Massachusetts based Kevin Kastning continues breaking new ground for the art of the guitar with his 2015 solo album, Otherworld. When I say breaking new ground, I don’t take that term very lightly as not many albums of solo acoustic guitar music feature a guitarist playing 36 string Double Contra-Alto guitar, 30 string Contra-Alto guitar, 15 string Extended Classical guitar, 12 string Soprano guitar and 6 string classical guitar—all on the same album. Not only that but Kevin is actually the inventor of many of these guitars and to say he’s masterful at coaxing the best sounds possible out of them would be an understatement. Kevin’s Greydisc music imprint has already established itself as one of the most highly regarded experimental music labels in the world today. Earlier releases featured albums with modern music masters like Mark Wingfield, Michael Manring, Carl Clements, Sandor Szabo and other collaborators, yet on Otherworld, the focus is solely on Kevin’s moody and atmospheric guitar work. Once again superbly recorded, Otherworld lives up to its name as the sound is dense and raveled, dark and insightful. Back in the day, Kevin studied with modern day guitar masters such as Pat Metheny, yet his music takes you to places Metheny has yet to visit. In some respects, Kevin’s music owes more to experimental music makers such as Phillip Glass and even Harry Partch, who experimented with musical timbres that people hadn’t even dreamed of yet. Yet, even with this air of otherworldly experimentalism, all 16 tracks on Otherworld are quite easy on the ears—Kevin’s picked notes flying out into the sonic atmosphere with unparalleled ease. It’s to his credit that he’s earned his reputation by working and recording with other guitarists and musicians yet, on Otherworld guitarist Kevin Kastning raises the bar for 21st century musical experimentalism as well as expanding the horizons for the art of the acoustic guitar. presents a new interview with

: What was your musical mission with Otherworld? It’s an interesting choice for a CD title but then again, wouldn’t you say that most of the Greydisc albums are quite “otherworldly”! What was the inspiration for Otherworld?Overall, the album is superb sounding.

KEVIN KASTNING: With Otherworld, I wanted to record solo works using the 30-string Contra-Alto guitar and the 36-string Double Contraguitar. That palette expanded a bit before I was done, but that was the original goal. The title came from a friend of mine. I had a title in mind, but I was talking with her one day and she said something to the effect that she thought my music was otherworldly. I thought that might make for a better album title than the one I had in mind. I ran it by Sandor (Szabo, producer for Otherworld), and he totally agreed. The title also alludes to the meaning that my solo work is another world for me; it is very different than working with collaborators. It's an entirely other mindset, approach, compositional criteria, emotions, and set of aesthetics.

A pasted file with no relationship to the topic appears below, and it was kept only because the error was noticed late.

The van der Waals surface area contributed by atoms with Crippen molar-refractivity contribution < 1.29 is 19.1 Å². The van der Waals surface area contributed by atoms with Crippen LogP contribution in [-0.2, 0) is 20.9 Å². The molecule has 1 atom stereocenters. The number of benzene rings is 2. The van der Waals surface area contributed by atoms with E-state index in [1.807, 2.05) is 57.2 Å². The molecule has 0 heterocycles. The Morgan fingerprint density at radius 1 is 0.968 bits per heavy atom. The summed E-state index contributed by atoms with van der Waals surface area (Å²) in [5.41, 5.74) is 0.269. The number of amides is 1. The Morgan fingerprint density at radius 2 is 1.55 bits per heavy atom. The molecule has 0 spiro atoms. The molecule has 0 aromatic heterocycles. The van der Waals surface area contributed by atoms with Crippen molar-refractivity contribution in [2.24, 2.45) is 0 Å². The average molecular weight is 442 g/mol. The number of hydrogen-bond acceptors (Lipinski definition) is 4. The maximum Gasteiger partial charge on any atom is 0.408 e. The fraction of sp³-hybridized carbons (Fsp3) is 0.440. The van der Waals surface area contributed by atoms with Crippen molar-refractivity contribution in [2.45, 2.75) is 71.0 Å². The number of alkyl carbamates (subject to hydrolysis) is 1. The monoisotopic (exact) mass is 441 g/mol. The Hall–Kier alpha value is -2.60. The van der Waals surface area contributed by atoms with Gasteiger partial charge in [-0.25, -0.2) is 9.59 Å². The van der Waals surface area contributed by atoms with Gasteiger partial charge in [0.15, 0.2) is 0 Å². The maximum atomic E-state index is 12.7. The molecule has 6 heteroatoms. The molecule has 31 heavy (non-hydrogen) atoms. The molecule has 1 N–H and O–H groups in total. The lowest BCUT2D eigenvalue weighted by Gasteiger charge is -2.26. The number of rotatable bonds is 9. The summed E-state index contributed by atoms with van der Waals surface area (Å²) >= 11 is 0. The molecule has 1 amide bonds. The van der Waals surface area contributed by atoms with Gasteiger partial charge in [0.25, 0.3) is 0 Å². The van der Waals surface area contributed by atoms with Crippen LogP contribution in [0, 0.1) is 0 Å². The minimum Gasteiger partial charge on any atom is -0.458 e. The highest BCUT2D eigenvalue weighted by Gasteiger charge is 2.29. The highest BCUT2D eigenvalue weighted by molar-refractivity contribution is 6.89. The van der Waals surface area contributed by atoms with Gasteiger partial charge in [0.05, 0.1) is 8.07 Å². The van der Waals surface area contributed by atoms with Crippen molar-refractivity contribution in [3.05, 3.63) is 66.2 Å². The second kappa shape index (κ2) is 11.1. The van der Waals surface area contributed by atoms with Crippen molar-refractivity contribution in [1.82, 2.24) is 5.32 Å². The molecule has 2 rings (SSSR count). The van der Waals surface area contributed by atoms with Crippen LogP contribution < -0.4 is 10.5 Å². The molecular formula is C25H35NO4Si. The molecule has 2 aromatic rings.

mwe3: After recording 19 albums with collaborators, how does it feel recording as a solo artist? How different is recording solo compared to working with your musical partners and how do you balance out the sound to keep listeners focused solely on your sound and what other challenges did you face in writing and recording the new CD? Even thoughOtherworld is your first complete solo album, it really holds the listeners attention.

KEVIN KASTNING: The question of balance is interesting. I'm always concerned with and cognizant of balance, both when I'm working with someone else and in a solo setting. In solo, it is a different kind of balance. The 30-string and 36-string are just massive instruments; I feel like I'm in front of an orchestra when I'm behind the 36. So performing with these instruments in a solo setting... I don't know, I just let the instruments take over the space and the composition. In that setting, the balance is less about the instrument itself and more about the balance within a composition. You're correct, it is my first solo record, but I'm not new to solo performance and solo pieces. On the concerts I perform with some of my partners, like with Carl Clements or Mark Wingfield, I will often perform a solo piece. I'd wanted to do the solo project for quite a long time, but every time I had an instrument in the works, I'd want to wait to begin the solo recordings until I had it, as each instrument is more of a solo instrument, to my way of thinking, than the previous one. So this ongoing process delayed the recording by a few years. When the 36-string arrived, I knew I was ready to do the first solo recording.

mwe3: You play and record with 5 different guitars on Otherworld, including the 2015 15-string guitar. Is the 15 string the most recent guitar that you’ve added to your collection? Seems like you’ve added a new guitar, every year for the past 3 years, starting with the 30 string in 2013, then the 36 string Double Contra guitar in 2014 and in 2015, the 15 string guitar. Tell us about some of the defining sonic characteristics and tunings of the 15 string extended classical guitar.